By Kelly A. Reynolds, MSPH, PhD
Healthcare Associated Infections (HAIs) claim the lives of tens of thousands in the US each year. Holistic approaches focus on four major pathogen transmission routes, or systems, as part of the overall healthcare setting: surfaces, person-to-person, water and air. After several outbreaks of Legionella and other waterborne bacteria, more emphasis is being placed on the importance of water quality during premise-plumbing distribution. Two upcoming conferences provide the opportunity for open discussion with a variety of stakeholders in the water treatment industry with the goal of developing practical solutions for the growing problem of emerging waterborne infections in hospitals.
If you had to pick the most significant public health advancement of all time, what would you choose? Usually hand hygiene, water disinfection or vaccine development are high on the list. In fact, interventions that have had the greatest impact on life expectancy are associated with environmental health controls (i.e., sanitation and hygiene). Environmental health controls are estimated to have added 25 years to the average life expectancy in the US, increasing from around 48 to nearly 78 years today. The additional five-year gain is often attributed to medications and drug interventions.
Advancements in public health rarely occur in a vacuum. Rather, there is an assumed interdependence among effect-variables that drive their success forward. The hospital environment is a great example of this interdependence effect, where the two primary infection prevention methods include hand hygiene and surface disinfection. One without the other, however, leads to a cycle of cross-contamination between surfaces and hands, diminishing the impact of any single intervention. Today’s complex problems require a systems approach. While waterborne infections are not the primary cause of HAIs, they are a part of the pathogen transmission system and may be the most easily monitored and controlled.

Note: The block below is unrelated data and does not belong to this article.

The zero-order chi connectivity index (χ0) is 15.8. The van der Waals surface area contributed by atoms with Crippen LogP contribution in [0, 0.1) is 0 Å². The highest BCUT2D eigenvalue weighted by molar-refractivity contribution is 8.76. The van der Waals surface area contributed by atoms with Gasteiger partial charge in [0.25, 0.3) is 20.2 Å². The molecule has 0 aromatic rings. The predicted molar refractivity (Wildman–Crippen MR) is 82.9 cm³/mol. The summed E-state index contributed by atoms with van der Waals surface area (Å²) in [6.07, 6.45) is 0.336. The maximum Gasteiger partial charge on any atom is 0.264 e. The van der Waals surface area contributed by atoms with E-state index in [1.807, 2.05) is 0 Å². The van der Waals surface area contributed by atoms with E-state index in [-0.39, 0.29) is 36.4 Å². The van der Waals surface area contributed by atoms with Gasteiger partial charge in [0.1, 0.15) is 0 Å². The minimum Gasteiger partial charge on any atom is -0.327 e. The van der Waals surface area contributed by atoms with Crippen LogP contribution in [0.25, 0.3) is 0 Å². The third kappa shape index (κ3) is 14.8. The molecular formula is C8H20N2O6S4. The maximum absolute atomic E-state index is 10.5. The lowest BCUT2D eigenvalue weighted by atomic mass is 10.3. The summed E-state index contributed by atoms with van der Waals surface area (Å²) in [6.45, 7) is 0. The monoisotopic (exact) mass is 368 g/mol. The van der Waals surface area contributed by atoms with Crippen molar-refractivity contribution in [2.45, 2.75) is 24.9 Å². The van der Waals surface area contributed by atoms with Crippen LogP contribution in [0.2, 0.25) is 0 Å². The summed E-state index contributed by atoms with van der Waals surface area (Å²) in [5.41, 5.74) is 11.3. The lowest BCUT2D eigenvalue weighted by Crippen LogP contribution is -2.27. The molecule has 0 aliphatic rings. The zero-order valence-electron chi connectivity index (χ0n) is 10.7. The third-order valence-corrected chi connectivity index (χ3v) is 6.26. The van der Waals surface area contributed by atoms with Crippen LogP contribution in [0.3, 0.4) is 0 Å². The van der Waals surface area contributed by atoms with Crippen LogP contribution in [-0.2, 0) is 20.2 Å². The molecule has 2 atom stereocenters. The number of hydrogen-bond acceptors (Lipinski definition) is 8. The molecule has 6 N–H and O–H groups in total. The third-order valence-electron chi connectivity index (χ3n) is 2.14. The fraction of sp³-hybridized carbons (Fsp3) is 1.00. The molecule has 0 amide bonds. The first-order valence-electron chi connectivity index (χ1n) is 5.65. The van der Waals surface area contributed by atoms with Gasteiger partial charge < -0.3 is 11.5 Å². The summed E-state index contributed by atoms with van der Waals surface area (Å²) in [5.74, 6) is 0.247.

Water and the healthcare system
Worldwide and in the US, new diseases continue to emerge. The World Health Organization reports a rapid rate of emerging pathogens, with 40 new pathogens identified in the last four decades.1 Many pathogens have recently emerged as antibiotic-resistant strains, which make treatment difficult or impossible. Vulnerable populations, such as hospital patients, are at greatest risk for infection and adverse outcomes related to emerging and antibiotic-resistant organisms. According to the CDC, one in 31 hospital patients are burdened by at least one HAI on any given day. That equates to up to two million patients per year in the US, with direct cost burdens of between $28 billion to $45 billion per year.2 Experts estimate that about 72,000 of these patients will die from their HAI while in the hospital. Although surgical site HAIs are slowly trending downward in the US, documented waterborne disease related to common HAIs, such as Legionella, are increasing. While water is a component of the larger hospital systems targeted for controlling HAIs (i.e., hand hygiene, air and surface disinfection, food safety, quality care delivery and more), water is also a system with primary components, including source, distribution, processing (i.e., heating, cooling) and use.
The Healthcare Infection Transmission Systems (HITS) consortium
Recently, several initiatives have launched in an effort to bring together multiple disciplines to tackle the complex problem of HAIs. The HITS consortium is a not-for-profit organization serving the field of infection control and prevention. HITS takes a holistic perspective to targeting healthcare-associated infections by including multiple disciplines in the conversation, including infection prevention, environmental services, construction and renovation, facilities management and engineering, along with research scientists and industry experts. HITS focuses on the major avenues for pathogen transmission in hospitals: hands, surfaces, water and air, while providing the necessary, cross-disciplinary platform to share knowledge and engage in HAI prevention research.
HITS began in 2016 with a small group of volunteer experts from academia, industry and not-for-profit organizations who gather to strategize about best practices for HAI prevention using a systems approach. These stakeholders in HAI prevention promoted a ‘boots on the ground’ approach to improve current infection control solutions using a more holistic approach. Meeting goals included:
- Communicating current infection control challenges
- Gaining an understanding of barriers by incorporating the experiences of professionals across disciplines
- Identifying research gaps that are needed for data-driven policy changes